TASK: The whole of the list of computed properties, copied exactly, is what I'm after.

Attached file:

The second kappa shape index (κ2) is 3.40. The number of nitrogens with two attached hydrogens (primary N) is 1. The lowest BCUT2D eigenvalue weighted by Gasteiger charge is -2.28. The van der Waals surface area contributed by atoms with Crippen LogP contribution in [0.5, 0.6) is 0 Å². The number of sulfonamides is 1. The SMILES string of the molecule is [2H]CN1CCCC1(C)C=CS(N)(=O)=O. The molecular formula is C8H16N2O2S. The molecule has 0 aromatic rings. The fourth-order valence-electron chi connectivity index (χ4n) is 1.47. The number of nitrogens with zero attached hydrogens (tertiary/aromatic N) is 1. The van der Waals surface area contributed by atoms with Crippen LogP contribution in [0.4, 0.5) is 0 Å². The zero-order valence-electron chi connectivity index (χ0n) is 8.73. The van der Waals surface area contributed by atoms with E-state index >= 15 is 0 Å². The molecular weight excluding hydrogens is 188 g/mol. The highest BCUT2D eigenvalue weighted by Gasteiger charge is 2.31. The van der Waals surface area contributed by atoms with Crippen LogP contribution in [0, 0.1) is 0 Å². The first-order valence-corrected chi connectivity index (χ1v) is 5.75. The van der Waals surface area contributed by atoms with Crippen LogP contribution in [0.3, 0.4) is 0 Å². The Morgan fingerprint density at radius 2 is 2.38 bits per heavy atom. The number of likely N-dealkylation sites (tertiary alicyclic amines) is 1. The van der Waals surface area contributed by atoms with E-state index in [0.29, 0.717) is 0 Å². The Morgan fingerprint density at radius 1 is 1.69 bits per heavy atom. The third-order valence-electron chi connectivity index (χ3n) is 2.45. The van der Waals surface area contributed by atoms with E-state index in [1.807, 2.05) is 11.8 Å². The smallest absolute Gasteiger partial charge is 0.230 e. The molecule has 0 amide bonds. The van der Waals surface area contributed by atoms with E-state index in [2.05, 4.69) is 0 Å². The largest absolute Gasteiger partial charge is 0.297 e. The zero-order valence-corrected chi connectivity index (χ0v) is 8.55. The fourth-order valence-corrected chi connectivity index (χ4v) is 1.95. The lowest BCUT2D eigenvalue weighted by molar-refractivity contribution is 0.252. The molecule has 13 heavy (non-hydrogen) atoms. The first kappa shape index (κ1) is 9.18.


The second kappa shape index (κ2) is 3.40. The number of nitrogens with two attached hydrogens (primary N) is 1. The lowest BCUT2D eigenvalue weighted by Gasteiger charge is -2.28. The van der Waals surface area contributed by atoms with Crippen LogP contribution in [0.5, 0.6) is 0 Å². The number of sulfonamides is 1. The SMILES string of the molecule is [2H]CN1CCCC1(C)C=CS(N)(=O)=O. The molecular formula is C8H16N2O2S. The molecule has 0 aromatic rings. The fourth-order valence-electron chi connectivity index (χ4n) is 1.47. The number of nitrogens with zero attached hydrogens (tertiary/aromatic N) is 1. The van der Waals surface area contributed by atoms with Crippen LogP contribution in [0.4, 0.5) is 0 Å². The zero-order valence-electron chi connectivity index (χ0n) is 8.73. The van der Waals surface area contributed by atoms with E-state index >= 15 is 0 Å². The molecular weight excluding hydrogens is 188 g/mol. The highest BCUT2D eigenvalue weighted by Gasteiger charge is 2.31. The van der Waals surface area contributed by atoms with Crippen LogP contribution in [0, 0.1) is 0 Å². The first-order valence-corrected chi connectivity index (χ1v) is 5.75. The van der Waals surface area contributed by atoms with Crippen LogP contribution in [0.3, 0.4) is 0 Å². The Morgan fingerprint density at radius 2 is 2.38 bits per heavy atom. The number of likely N-dealkylation sites (tertiary alicyclic amines) is 1. The van der Waals surface area contributed by atoms with E-state index in [0.29, 0.717) is 0 Å². The Morgan fingerprint density at radius 1 is 1.69 bits per heavy atom. The third-order valence-electron chi connectivity index (χ3n) is 2.45. The van der Waals surface area contributed by atoms with E-state index in [1.807, 2.05) is 11.8 Å². The smallest absolute Gasteiger partial charge is 0.230 e. The molecule has 0 amide bonds. The van der Waals surface area contributed by atoms with E-state index in [2.05, 4.69) is 0 Å². The largest absolute Gasteiger partial charge is 0.297 e. The zero-order valence-corrected chi connectivity index (χ0v) is 8.55. The fourth-order valence-corrected chi connectivity index (χ4v) is 1.95. The lowest BCUT2D eigenvalue weighted by molar-refractivity contribution is 0.252. The molecule has 13 heavy (non-hydrogen) atoms. The first kappa shape index (κ1) is 9.18.